Italian flavors: Pici's festival, Celle sul Rigo

May 08, 2014 1171

WTI Magazine #29    2014 May, 8
Author :      Translation by:


Every last weekend of May the town of Celle sul Rigo, a hamlet of San Casciano dei Bagni in the province of Siena, Tuscany, has been offering for more than forty years the traditional Pici's festival, the oldest festival of the territory of San Casciano.

What are Pici? They are a typical kind of pasta of the Tuscan cuisine, hand-made with flour 0, durum wheat flour and water.

Once prepared by hand, the pasta is "spun", ie rolled with hands on a work surface until you get long spaghetti, then wrapped like a bundle and arranged on a floor sprinkled with semolina, waiting for the cooking. The more they are subtle, the more they are valuable.

At this point, the ability of the housewives of Siena lies in providing an excellent sauce that traditionally accompanies Pici: either with the "all'aglione" sauce, which, as the name implies, has a very garlic taste; or in a tomato and bacon sauce.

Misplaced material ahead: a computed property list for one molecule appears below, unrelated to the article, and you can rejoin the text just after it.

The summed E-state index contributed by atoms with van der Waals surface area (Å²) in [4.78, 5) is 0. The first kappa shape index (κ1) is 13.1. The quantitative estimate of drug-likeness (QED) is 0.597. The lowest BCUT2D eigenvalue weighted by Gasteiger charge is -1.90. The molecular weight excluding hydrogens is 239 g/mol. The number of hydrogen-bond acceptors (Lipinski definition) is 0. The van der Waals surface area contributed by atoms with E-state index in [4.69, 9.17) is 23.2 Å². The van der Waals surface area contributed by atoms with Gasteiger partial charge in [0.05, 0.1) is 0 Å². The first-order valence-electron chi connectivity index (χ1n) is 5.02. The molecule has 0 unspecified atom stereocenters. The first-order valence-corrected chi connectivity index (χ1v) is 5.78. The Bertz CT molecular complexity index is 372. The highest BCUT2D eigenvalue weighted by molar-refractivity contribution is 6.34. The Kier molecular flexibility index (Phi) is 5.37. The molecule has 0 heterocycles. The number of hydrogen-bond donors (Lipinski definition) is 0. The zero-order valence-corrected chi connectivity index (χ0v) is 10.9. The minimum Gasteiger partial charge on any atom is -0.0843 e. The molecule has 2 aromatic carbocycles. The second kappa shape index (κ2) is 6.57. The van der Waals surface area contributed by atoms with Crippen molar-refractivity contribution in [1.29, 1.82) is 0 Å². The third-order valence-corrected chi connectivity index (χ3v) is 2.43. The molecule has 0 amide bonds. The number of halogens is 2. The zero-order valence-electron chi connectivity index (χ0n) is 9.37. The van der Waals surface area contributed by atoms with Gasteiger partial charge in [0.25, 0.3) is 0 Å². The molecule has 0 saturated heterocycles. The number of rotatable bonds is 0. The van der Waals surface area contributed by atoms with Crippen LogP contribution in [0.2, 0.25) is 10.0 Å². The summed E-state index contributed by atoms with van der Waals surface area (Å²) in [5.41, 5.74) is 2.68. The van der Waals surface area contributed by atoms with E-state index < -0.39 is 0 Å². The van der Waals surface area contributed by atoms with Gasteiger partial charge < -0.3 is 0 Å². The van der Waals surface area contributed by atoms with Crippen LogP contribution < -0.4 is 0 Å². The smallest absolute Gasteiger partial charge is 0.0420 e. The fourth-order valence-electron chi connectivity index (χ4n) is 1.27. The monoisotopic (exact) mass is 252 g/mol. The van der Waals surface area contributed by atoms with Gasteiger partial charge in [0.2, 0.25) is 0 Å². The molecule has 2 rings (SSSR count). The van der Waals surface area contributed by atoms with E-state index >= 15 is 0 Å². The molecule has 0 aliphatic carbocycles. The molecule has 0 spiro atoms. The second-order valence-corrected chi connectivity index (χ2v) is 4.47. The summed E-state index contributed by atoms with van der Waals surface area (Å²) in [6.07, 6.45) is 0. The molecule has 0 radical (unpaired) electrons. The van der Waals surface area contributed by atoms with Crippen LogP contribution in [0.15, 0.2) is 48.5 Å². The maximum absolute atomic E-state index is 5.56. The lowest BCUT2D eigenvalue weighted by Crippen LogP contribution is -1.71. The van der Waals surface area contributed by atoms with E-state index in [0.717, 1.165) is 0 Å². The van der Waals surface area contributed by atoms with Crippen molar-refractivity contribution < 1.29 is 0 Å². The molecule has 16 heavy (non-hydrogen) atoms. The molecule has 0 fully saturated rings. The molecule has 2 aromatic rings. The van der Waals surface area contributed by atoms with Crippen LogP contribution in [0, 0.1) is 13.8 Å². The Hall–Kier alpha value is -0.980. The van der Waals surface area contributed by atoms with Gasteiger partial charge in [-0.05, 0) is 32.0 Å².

During the festival food stalls can be found along the streets of the village, together with the "school of pici" featuring workshops and lectures about the dough and the realization of Pici, and with musical and popular entertainment.

Pici's festival offers the opportunity to meet a delightful Tuscan village, Celle sul Rigo, which still keeps the underground caves ("celle") that are now used as cellars, and from which the town gets its name.

Also you can admire the stone-paved squares, the eighteenth-century pit at the center of the town, the thirteenth-century tower within a beautiful frame of green hills: a weekend of flavor and delight to the palate and to the eyes.

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